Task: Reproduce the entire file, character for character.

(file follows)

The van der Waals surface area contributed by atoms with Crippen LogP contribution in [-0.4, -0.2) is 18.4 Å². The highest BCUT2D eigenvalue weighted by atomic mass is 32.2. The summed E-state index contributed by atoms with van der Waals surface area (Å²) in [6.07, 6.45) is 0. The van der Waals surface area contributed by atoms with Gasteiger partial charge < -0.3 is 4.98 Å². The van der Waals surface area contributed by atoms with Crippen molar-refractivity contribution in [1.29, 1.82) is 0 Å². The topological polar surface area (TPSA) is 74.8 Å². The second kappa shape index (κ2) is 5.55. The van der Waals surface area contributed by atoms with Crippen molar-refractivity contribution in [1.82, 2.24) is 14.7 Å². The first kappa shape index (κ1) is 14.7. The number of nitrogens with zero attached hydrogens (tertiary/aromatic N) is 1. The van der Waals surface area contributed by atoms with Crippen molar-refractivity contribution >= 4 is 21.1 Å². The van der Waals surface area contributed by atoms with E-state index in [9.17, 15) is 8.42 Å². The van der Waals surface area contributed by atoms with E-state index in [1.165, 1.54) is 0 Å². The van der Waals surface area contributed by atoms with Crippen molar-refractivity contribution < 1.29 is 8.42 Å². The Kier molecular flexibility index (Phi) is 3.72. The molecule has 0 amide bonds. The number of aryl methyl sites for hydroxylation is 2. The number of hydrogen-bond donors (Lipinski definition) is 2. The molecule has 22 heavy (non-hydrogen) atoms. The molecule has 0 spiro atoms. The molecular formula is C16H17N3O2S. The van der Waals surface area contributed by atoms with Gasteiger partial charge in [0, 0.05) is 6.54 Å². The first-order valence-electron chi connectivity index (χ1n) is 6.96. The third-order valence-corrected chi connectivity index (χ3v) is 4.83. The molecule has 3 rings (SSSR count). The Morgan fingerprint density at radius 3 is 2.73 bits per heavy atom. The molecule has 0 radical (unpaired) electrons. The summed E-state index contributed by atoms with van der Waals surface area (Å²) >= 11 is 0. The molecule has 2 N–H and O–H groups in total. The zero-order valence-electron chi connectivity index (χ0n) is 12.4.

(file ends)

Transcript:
The van der Waals surface area contributed by atoms with Crippen LogP contribution in [-0.4, -0.2) is 18.4 Å². The highest BCUT2D eigenvalue weighted by atomic mass is 32.2. The summed E-state index contributed by atoms with van der Waals surface area (Å²) in [6.07, 6.45) is 0. The van der Waals surface area contributed by atoms with Gasteiger partial charge < -0.3 is 4.98 Å². The van der Waals surface area contributed by atoms with Crippen molar-refractivity contribution in [1.29, 1.82) is 0 Å². The topological polar surface area (TPSA) is 74.8 Å². The second kappa shape index (κ2) is 5.55. The van der Waals surface area contributed by atoms with Crippen molar-refractivity contribution in [1.82, 2.24) is 14.7 Å². The first kappa shape index (κ1) is 14.7. The number of nitrogens with zero attached hydrogens (tertiary/aromatic N) is 1. The van der Waals surface area contributed by atoms with Crippen molar-refractivity contribution >= 4 is 21.1 Å². The van der Waals surface area contributed by atoms with E-state index in [9.17, 15) is 8.42 Å². The van der Waals surface area contributed by atoms with E-state index in [1.165, 1.54) is 0 Å². The van der Waals surface area contributed by atoms with Crippen molar-refractivity contribution < 1.29 is 8.42 Å². The Kier molecular flexibility index (Phi) is 3.72. The molecule has 0 amide bonds. The number of aryl methyl sites for hydroxylation is 2. The number of hydrogen-bond donors (Lipinski definition) is 2. The molecule has 22 heavy (non-hydrogen) atoms. The molecule has 0 spiro atoms. The molecular formula is C16H17N3O2S. The van der Waals surface area contributed by atoms with Gasteiger partial charge in [0, 0.05) is 6.54 Å². The first-order valence-electron chi connectivity index (χ1n) is 6.96. The third-order valence-corrected chi connectivity index (χ3v) is 4.83. The molecule has 3 rings (SSSR count). The Morgan fingerprint density at radius 3 is 2.73 bits per heavy atom. The molecule has 0 radical (unpaired) electrons. The summed E-state index contributed by atoms with van der Waals surface area (Å²) >= 11 is 0. The molecule has 2 N–H and O–H groups in total. The zero-order valence-electron chi connectivity index (χ0n) is 12.4.